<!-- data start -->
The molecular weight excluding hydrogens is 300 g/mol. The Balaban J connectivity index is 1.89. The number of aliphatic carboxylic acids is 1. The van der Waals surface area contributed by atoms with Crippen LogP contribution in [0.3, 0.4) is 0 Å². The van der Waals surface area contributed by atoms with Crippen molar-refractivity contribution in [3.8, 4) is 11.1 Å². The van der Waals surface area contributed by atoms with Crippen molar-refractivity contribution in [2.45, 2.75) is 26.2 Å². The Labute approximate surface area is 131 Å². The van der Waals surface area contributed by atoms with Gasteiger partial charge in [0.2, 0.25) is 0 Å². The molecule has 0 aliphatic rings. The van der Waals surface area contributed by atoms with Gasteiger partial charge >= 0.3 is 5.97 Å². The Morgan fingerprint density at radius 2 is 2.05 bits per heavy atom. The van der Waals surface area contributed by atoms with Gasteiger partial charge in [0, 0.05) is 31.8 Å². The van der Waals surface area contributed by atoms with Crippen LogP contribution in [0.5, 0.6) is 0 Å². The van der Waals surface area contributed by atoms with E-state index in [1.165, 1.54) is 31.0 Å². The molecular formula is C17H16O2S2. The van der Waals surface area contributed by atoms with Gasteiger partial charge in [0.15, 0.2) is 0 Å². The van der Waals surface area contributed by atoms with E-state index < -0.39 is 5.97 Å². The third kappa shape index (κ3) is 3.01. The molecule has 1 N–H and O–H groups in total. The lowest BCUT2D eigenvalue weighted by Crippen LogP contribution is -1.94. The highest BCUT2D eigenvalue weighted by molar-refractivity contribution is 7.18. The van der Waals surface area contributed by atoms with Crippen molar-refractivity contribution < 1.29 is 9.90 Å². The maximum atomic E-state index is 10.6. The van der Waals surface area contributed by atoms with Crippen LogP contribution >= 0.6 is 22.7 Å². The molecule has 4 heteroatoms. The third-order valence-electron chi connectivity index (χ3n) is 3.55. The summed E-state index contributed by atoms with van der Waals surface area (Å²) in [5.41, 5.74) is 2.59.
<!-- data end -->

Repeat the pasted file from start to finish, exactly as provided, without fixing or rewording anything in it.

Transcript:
The molecular weight excluding hydrogens is 300 g/mol. The Balaban J connectivity index is 1.89. The number of aliphatic carboxylic acids is 1. The van der Waals surface area contributed by atoms with Crippen LogP contribution in [0.3, 0.4) is 0 Å². The van der Waals surface area contributed by atoms with Crippen molar-refractivity contribution in [3.8, 4) is 11.1 Å². The van der Waals surface area contributed by atoms with Crippen molar-refractivity contribution in [2.45, 2.75) is 26.2 Å². The Labute approximate surface area is 131 Å². The van der Waals surface area contributed by atoms with Gasteiger partial charge in [0.2, 0.25) is 0 Å². The molecule has 0 aliphatic rings. The van der Waals surface area contributed by atoms with Gasteiger partial charge >= 0.3 is 5.97 Å². The Morgan fingerprint density at radius 2 is 2.05 bits per heavy atom. The van der Waals surface area contributed by atoms with Gasteiger partial charge in [0, 0.05) is 31.8 Å². The van der Waals surface area contributed by atoms with Crippen LogP contribution in [0.5, 0.6) is 0 Å². The van der Waals surface area contributed by atoms with E-state index in [1.165, 1.54) is 31.0 Å². The molecular formula is C17H16O2S2. The van der Waals surface area contributed by atoms with Gasteiger partial charge in [0.15, 0.2) is 0 Å². The van der Waals surface area contributed by atoms with E-state index < -0.39 is 5.97 Å². The third kappa shape index (κ3) is 3.01. The molecule has 1 N–H and O–H groups in total. The lowest BCUT2D eigenvalue weighted by Crippen LogP contribution is -1.94. The highest BCUT2D eigenvalue weighted by molar-refractivity contribution is 7.18. The van der Waals surface area contributed by atoms with Crippen molar-refractivity contribution < 1.29 is 9.90 Å². The maximum atomic E-state index is 10.6. The van der Waals surface area contributed by atoms with Crippen LogP contribution >= 0.6 is 22.7 Å². The molecule has 4 heteroatoms. The third-order valence-electron chi connectivity index (χ3n) is 3.55. The summed E-state index contributed by atoms with van der Waals surface area (Å²) in [5.41, 5.74) is 2.59.